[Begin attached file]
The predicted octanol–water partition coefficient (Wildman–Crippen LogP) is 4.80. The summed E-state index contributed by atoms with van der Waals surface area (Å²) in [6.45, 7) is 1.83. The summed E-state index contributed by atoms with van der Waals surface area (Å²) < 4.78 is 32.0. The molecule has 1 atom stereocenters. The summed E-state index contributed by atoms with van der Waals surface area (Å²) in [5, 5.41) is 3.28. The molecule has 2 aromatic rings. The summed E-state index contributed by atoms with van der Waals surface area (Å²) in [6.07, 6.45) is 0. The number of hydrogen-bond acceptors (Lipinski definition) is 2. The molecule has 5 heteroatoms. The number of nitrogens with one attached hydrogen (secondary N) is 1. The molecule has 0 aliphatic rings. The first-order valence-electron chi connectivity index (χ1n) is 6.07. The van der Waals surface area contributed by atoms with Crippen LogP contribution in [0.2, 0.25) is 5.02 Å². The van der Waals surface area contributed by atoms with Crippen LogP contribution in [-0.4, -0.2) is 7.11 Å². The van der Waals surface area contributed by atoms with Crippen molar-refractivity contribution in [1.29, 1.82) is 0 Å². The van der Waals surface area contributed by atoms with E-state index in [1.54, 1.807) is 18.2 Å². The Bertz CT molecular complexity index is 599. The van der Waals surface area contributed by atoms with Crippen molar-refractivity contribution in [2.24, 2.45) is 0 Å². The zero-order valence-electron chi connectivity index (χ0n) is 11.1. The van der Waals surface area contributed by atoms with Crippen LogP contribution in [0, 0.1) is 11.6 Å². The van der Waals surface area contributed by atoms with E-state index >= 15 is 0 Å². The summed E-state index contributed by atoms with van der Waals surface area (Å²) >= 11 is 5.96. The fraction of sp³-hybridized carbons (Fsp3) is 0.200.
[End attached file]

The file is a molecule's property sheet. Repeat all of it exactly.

The predicted octanol–water partition coefficient (Wildman–Crippen LogP) is 4.80. The summed E-state index contributed by atoms with van der Waals surface area (Å²) in [6.45, 7) is 1.83. The summed E-state index contributed by atoms with van der Waals surface area (Å²) < 4.78 is 32.0. The molecule has 1 atom stereocenters. The summed E-state index contributed by atoms with van der Waals surface area (Å²) in [5, 5.41) is 3.28. The molecule has 2 aromatic rings. The summed E-state index contributed by atoms with van der Waals surface area (Å²) in [6.07, 6.45) is 0. The number of hydrogen-bond acceptors (Lipinski definition) is 2. The molecule has 5 heteroatoms. The number of nitrogens with one attached hydrogen (secondary N) is 1. The molecule has 0 aliphatic rings. The first-order valence-electron chi connectivity index (χ1n) is 6.07. The van der Waals surface area contributed by atoms with Crippen LogP contribution in [0.2, 0.25) is 5.02 Å². The van der Waals surface area contributed by atoms with Crippen LogP contribution in [-0.4, -0.2) is 7.11 Å². The van der Waals surface area contributed by atoms with Crippen molar-refractivity contribution in [1.29, 1.82) is 0 Å². The van der Waals surface area contributed by atoms with E-state index in [1.54, 1.807) is 18.2 Å². The Bertz CT molecular complexity index is 599. The van der Waals surface area contributed by atoms with Crippen molar-refractivity contribution in [2.24, 2.45) is 0 Å². The zero-order valence-electron chi connectivity index (χ0n) is 11.1. The van der Waals surface area contributed by atoms with Crippen LogP contribution in [0, 0.1) is 11.6 Å². The van der Waals surface area contributed by atoms with E-state index >= 15 is 0 Å². The summed E-state index contributed by atoms with van der Waals surface area (Å²) >= 11 is 5.96. The fraction of sp³-hybridized carbons (Fsp3) is 0.200.